Wednesday, May 24, 2006
I Suspect This Explains A Lot
In case anyone thought that Dennis Hastert's objections to the FBI's warrantless raid of William Jefferson's office were based on principle -- Um, maybe not.
The Speaker of the House of Representatives, Dennis Hastert, is under investigation by the FBI, which is seeking to determine his role in an ongoing public corruption probe into members of Congress, ABC News has learned from high level official sources. Federal officials say the information implicating Hastert was developed from convicted lobbyists who are now cooperating with the government. Part of the investigation involves a letter Hastert wrote three years ago, urging the Secretary of the Interior to block a casino on an Indian reservation that would have competed with other tribes. The other tribes were represented by convicted lobbyist Jack Abramoff who reportedly has provided details of his dealings with Hastert as part of his plea agreement with the government. The letter was written shortly after a fund-raiser for Hastert at a restaurant owned by Abramoff. Abramoff and his clients contributed more than $26,000 at the time.There is a great Fighting Dem, John Laesch, running in Hastert's district. Send him some love and help push Hastert out the door: http://www.john06.com/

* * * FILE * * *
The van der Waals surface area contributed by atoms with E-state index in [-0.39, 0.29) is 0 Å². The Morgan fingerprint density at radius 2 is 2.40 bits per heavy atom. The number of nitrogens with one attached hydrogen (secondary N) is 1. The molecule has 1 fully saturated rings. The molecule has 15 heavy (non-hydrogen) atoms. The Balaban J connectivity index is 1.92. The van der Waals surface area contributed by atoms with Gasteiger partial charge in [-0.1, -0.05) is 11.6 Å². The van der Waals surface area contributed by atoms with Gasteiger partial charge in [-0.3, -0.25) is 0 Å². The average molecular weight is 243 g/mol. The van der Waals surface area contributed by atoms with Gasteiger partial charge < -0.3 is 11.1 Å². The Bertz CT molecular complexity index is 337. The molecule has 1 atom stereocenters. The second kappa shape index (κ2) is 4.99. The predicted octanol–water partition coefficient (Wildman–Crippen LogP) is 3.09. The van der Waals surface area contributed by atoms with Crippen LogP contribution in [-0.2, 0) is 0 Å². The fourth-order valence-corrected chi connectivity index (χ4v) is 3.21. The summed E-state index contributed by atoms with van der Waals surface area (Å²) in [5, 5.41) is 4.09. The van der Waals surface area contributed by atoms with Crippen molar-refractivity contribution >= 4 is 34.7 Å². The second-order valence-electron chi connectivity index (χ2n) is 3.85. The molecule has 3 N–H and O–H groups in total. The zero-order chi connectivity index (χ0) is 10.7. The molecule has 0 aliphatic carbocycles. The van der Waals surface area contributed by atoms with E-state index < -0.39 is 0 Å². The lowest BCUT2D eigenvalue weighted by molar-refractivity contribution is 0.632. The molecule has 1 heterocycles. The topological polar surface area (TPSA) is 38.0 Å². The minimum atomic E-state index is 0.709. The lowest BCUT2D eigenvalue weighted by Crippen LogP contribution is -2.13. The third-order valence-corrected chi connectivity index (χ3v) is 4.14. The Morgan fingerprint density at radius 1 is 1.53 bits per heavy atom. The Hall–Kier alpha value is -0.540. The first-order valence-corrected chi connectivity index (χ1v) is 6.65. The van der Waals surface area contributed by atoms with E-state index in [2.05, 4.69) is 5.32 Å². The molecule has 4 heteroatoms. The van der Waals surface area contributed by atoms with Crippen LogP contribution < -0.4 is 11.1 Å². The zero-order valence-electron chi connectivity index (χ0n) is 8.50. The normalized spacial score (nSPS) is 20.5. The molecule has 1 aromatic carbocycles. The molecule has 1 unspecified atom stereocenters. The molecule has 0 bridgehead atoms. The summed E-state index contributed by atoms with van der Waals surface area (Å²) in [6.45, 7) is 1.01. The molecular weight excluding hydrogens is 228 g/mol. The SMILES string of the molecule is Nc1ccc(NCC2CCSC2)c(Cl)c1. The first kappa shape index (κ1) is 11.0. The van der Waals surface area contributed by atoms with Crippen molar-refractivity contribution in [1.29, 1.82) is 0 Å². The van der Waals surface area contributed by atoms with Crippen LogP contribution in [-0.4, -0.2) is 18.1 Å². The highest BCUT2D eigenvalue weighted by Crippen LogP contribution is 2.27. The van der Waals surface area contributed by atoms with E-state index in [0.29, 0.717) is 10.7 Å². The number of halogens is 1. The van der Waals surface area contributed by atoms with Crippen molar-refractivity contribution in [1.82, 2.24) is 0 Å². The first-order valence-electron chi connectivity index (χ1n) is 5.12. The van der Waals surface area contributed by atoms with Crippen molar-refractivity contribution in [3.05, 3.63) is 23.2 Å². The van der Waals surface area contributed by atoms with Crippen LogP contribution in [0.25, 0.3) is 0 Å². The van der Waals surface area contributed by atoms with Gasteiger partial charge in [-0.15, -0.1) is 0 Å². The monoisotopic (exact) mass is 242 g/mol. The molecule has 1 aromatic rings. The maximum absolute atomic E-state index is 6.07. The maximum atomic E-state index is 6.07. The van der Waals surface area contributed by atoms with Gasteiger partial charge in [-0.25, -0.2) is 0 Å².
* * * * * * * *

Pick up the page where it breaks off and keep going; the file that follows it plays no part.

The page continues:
The point is that they created different interest groups for whom rising fortune could only come at the expense of another interest group. The Executive, Judicial, and Legislative branches compete for power and, by competing, never attain it.
Set a crook to catch a crook could summarize the doctrine of Separation of Powers. With Hastert v. Bush, that's a perfect fulfillment.
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